For the Love of Old Boilers
by Northern Life
Phoenix Boilermakers a boiler making firm in Heywood established in1871 was where ex-boilermaker and engineer turned researcher, writer and photographer, Alan McEwen worked throughout the early 1960s. Alan, who you may have seen featured in previous editions of Northern Life has written a new book ‘Rivet Lad’. In it he talks about his ‘lusty tales of boiler making in the Lancashire Mill Towns of the 1960s with his pals Carrot, whom earned his nickname due to his ‘unruly shock of vivid, bright orange hair’, Reuben, renowned for being ‘strong as an ox’, Tulip, who had ‘evidently served a prison sentence for bigamy’, and Paddy whose main goal was to ‘bed buxom blonde bar maids and sup barrels of Lancashire brewed ale’. Refering to himself as ‘an old hog’ who as a ‘young sprog’ loved hammering on rusty old iron steam boilers. Alan’s unique take on his formative working years will not fail to entertain.
Here is a ‘riveting’ extract from Alan’s exciting new book.
One early Friday evening, Carrot, Reuben, Teddy Tulip, Paddy O’Boyle and the author found ourselves ensconced in the warmth of the Red Lion Tap Room, enjoying the ale and the convivial atmosphere. I was savouring the taste of the Barley wine sloshing around in a glass.
“Ah’ve gathered ye lads here toneet, to tell thee all about a large job the firm’s just getten.”
Exhorted our ginger-nutted pal and Chief Boilermaker, Carrot. “Th’spot we’re gooin’ to is an owd dye house called Pepperstocks Flood Root Dye Works, an’ ‘cos yon dye ‘ouse gaffers are wantin’, a knackered owd Lanky boiler harkin’ back to 1912 bein’ converted into a steam accumulator, and as fast as possible, then lads, th’ Phoenix bosses hev towd me that we can work all th’hours God sends, as long as th’ accumulator’ is up and runnin’ by th’ end o’ January.”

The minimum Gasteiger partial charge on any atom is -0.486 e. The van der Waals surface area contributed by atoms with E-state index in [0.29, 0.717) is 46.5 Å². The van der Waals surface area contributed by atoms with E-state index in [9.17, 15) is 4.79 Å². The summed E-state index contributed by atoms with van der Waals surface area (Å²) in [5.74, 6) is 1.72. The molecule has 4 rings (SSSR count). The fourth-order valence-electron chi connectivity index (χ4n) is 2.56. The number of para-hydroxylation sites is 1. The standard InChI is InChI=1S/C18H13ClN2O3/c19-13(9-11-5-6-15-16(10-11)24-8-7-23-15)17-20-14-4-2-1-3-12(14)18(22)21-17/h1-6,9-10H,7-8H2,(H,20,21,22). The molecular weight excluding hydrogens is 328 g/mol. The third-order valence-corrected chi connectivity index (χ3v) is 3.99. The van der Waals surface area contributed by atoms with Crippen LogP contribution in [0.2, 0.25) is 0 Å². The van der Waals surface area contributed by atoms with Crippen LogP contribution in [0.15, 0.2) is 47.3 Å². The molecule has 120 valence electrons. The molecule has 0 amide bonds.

“Aye, sounds awreet!” barked the Squad second in command, Reuben, his Capstan Full Strength tab doing a merry jig on his ale-wetted bottom lip. Teddy and Paddy nodded their approval too.
“What abeawt thee, Alan, Doust thy fancy gobblin’ a pocket foo o’ brass?” asked Carrot, turning around to face me with a huge grin. Swigging off the remnants of the Barley wine, I held up my thumb as an act of approval.
“Reet lads, th’ jobs a good’un. The next round o’ ale and ah’ suppose a Barley wine for thee Alan is on Phoenix.” Carrot exclaimed.
Smiles all around. The Swales Lancashire Ale and the Barley wine never tasted better!
The following Monday morning at 6.30, with me driving the Ford Thames 6-ton van, all five of us Boilermakers set off during a serious deluge of sleet and hailstones. It was bitterly cold and I was trembling like the van’s huge, dancing steering wheel. Thick snow covered the roofs of the numerous cotton mills and houses. The few men we saw scurrying about trodding into the mills and factories were well wrapped up in overcoats and wearing caps.
The few lasses seen were also wrapped up against the cold in oldfashioned shawls. Climbing up Bury New Road, the Ford Thames 6-tonner diesel engine throatily roared.
“When we reach Wham Bar, give yon horn a toot.” Instructed Carrot, whose ale-supping, fag-smoking best mate lived hereabouts.
“If the bugger opens his door then stop the van for mi mate owes me a fiver!”
But, Carrot’s friend’s door remained closed!’